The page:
custody/visitation issues, showing of
exceptional circumstances (e.g., geography,
incapacity/incompetence, abuse, prior
mediation).
FC Rule 3: Picking Neutral
Similar to Circuit Court, except timing
Timely Selection vs. Appointment:
select by first of either temporary hearing or 60
days of summons/complaint filed;
5 more days to file stipulation or notice
requesting appointment.
Appointed from Roster
FC Rule 4:Mediation Conference
Similar to Circuit Court, except parties must:
Participate in at least 3 conferences, unless agree sooner
Start w/i 30 days of selection/appointment of mediator
Finish w/i 90 days of first conference
Also:
Case cannot be called to trial during that time
Extension allowed if by motion and good cause shown
Attorneys might be excluded (“Other persons, including
attorneys, may attend only with the permission of the
parties and mediator.”)
FCRule 5: Party/Atty Duties
Similar to Circuit Court, except:
“All attorneys should fairly and objectively inform
their clients about mediation.”
Expressly excluded from confidentiality are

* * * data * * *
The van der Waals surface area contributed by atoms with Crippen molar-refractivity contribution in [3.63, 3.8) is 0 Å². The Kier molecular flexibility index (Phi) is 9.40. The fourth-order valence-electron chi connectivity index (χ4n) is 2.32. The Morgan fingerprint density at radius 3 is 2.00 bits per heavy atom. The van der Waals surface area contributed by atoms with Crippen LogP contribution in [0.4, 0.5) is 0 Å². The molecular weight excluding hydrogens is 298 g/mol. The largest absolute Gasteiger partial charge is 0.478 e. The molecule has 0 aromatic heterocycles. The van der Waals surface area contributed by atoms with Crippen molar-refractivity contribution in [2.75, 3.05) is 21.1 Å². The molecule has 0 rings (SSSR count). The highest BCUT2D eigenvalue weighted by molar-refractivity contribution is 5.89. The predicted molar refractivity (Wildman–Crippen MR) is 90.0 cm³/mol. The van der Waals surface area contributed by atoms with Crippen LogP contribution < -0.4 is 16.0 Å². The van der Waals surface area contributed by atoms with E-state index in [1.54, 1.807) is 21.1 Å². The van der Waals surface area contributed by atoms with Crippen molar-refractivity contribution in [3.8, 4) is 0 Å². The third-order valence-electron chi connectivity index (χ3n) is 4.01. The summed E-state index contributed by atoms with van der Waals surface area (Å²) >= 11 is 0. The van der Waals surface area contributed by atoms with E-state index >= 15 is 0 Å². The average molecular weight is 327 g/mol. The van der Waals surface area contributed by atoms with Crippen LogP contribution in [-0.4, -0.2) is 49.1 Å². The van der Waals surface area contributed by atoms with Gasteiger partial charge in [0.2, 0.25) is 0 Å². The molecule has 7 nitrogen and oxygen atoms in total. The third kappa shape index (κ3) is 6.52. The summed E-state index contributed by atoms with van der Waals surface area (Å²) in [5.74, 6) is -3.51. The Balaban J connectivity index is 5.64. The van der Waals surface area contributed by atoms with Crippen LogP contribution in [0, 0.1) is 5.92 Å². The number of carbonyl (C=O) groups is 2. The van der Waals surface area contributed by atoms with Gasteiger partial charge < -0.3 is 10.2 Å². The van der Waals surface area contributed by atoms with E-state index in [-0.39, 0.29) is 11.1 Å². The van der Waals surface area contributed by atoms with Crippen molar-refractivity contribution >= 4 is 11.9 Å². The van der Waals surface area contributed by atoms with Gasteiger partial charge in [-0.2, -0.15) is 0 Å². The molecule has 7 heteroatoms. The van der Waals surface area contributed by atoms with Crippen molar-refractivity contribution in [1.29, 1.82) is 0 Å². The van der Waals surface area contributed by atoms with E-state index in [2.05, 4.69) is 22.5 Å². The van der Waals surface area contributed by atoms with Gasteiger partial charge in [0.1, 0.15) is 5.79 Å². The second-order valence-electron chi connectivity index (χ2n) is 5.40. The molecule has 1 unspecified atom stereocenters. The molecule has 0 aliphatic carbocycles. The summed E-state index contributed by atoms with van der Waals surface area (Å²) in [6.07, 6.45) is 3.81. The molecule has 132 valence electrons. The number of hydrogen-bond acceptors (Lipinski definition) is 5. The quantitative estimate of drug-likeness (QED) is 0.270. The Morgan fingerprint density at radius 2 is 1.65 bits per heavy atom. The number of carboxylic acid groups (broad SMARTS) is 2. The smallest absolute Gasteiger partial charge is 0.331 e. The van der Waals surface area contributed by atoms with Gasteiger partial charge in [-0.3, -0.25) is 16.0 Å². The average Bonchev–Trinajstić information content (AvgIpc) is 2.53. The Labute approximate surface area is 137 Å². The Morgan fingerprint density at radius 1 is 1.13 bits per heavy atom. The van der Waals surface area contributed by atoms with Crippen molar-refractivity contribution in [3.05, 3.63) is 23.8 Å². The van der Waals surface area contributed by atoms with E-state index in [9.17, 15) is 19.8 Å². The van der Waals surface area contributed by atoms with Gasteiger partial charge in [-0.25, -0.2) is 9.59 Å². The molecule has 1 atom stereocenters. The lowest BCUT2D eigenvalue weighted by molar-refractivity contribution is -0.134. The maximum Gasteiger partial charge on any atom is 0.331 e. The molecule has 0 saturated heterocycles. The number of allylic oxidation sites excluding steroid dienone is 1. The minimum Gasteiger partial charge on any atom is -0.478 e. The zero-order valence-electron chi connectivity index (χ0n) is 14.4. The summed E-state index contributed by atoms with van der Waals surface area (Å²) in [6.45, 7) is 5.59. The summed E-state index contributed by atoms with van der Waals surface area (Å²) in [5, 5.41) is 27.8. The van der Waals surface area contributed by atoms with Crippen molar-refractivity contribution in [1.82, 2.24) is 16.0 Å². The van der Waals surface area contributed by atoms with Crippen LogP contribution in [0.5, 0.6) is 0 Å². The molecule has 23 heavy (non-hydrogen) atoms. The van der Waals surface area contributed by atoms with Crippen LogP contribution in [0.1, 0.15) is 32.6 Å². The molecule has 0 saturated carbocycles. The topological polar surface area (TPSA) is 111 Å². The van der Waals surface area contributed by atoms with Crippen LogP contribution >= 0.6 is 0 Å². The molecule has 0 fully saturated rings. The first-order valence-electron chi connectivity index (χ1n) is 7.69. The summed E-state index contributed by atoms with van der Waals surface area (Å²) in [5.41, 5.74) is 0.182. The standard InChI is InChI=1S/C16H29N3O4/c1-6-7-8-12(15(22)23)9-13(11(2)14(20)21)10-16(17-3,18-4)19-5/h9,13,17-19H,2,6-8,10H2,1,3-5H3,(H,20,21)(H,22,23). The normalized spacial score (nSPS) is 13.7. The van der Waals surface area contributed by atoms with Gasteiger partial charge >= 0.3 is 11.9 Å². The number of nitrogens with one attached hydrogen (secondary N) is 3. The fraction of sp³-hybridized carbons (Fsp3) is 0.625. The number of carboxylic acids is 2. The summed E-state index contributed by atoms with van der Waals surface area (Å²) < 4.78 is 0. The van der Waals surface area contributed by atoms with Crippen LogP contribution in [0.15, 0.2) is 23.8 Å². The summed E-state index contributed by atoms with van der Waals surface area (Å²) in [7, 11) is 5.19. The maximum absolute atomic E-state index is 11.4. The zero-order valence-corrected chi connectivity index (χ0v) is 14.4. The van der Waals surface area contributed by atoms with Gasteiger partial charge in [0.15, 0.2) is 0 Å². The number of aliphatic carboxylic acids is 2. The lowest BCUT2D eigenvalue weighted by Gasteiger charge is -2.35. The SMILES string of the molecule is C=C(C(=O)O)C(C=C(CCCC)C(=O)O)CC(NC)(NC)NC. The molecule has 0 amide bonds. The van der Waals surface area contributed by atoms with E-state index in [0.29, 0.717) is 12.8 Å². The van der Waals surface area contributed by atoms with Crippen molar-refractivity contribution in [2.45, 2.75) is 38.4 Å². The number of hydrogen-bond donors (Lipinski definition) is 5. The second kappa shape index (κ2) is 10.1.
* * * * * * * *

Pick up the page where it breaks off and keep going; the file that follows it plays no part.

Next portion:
threats and attempts to inflict physical harm
Expressly preserved is right to seek relief under
the Parental Kidnapping Act or domestic abuse
statutes
FC Rule 6 and Rule 7: Duties
Similar to Circuit Court, except, inter alia:
Expressly includes sanctions for failure to pay
mediator
Does not expressly mention Rule 37(b) sanctions,
but does permit “any lawful sanctions.”
Mediator must also inform parties “The difference
between mediation and other forms of conflict
resolution;….”
Mediation report must be filed “immediately,”
with no 10-day language
Confidentiality exceptions repeated.
PROPOSED RULES
Highlights & Summary
CIRCUIT COURT HIGHLIGHTS
Rules 1, 3 and 5(e):
Mediation sole default process, albeit parties may
elect arbitration instead.
Exemptions remain narrow and limited, albeit
clarified.
CJAP can send exempt cases to mediation where
appropriate and can defer mediation for good
cause. [To insulate trial judges from ADR process
and to ensure uniformity of rulings, CJAP decides
most ADR-related motions, if any.]
CIRCUIT COURT HIGHLIGHTS
Rules 4, 5 and 7(f):
POA v Stip: Focus on whether mediation timely held (by
the 300th day following filing of the complaint), not
whether preliminaries started.
Need not file stipulation of or request for a neutral. If no Proof of
ADR (POA) filed within 210 days, clerk automatically appoints
primary and secondary mediator from an official “Roster” of
certified neutrals maintained by the Board.
Appointments must be from Roster, but parties can select
non-Roster mediators, even after appointment, provided
mediation timely held.
Duty to notify appointed mediator is on plaintiff, not court